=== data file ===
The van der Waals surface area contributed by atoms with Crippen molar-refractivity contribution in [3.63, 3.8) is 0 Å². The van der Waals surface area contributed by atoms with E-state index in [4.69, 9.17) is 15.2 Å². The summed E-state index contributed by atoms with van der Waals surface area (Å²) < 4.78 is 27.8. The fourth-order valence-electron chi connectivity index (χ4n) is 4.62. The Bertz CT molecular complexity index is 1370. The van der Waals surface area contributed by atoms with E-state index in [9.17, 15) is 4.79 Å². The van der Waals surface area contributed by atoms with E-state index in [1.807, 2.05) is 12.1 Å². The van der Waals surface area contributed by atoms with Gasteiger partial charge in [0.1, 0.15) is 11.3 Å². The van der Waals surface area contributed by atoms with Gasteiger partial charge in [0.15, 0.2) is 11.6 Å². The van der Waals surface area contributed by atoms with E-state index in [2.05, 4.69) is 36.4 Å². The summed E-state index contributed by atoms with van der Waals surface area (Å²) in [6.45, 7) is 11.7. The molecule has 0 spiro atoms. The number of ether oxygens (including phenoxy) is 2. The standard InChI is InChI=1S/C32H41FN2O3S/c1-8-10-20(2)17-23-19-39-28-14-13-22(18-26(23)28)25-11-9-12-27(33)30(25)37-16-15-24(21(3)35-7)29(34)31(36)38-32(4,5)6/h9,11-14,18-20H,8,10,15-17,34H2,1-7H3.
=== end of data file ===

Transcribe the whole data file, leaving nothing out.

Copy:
The van der Waals surface area contributed by atoms with Crippen molar-refractivity contribution in [3.63, 3.8) is 0 Å². The van der Waals surface area contributed by atoms with E-state index in [4.69, 9.17) is 15.2 Å². The summed E-state index contributed by atoms with van der Waals surface area (Å²) < 4.78 is 27.8. The fourth-order valence-electron chi connectivity index (χ4n) is 4.62. The Bertz CT molecular complexity index is 1370. The van der Waals surface area contributed by atoms with E-state index in [9.17, 15) is 4.79 Å². The van der Waals surface area contributed by atoms with E-state index in [1.807, 2.05) is 12.1 Å². The van der Waals surface area contributed by atoms with Gasteiger partial charge in [0.1, 0.15) is 11.3 Å². The van der Waals surface area contributed by atoms with Gasteiger partial charge in [0.15, 0.2) is 11.6 Å². The van der Waals surface area contributed by atoms with E-state index in [2.05, 4.69) is 36.4 Å². The summed E-state index contributed by atoms with van der Waals surface area (Å²) in [6.45, 7) is 11.7. The molecule has 0 spiro atoms. The number of ether oxygens (including phenoxy) is 2. The standard InChI is InChI=1S/C32H41FN2O3S/c1-8-10-20(2)17-23-19-39-28-14-13-22(18-26(23)28)25-11-9-12-27(33)30(25)37-16-15-24(21(3)35-7)29(34)31(36)38-32(4,5)6/h9,11-14,18-20H,8,10,15-17,34H2,1-7H3.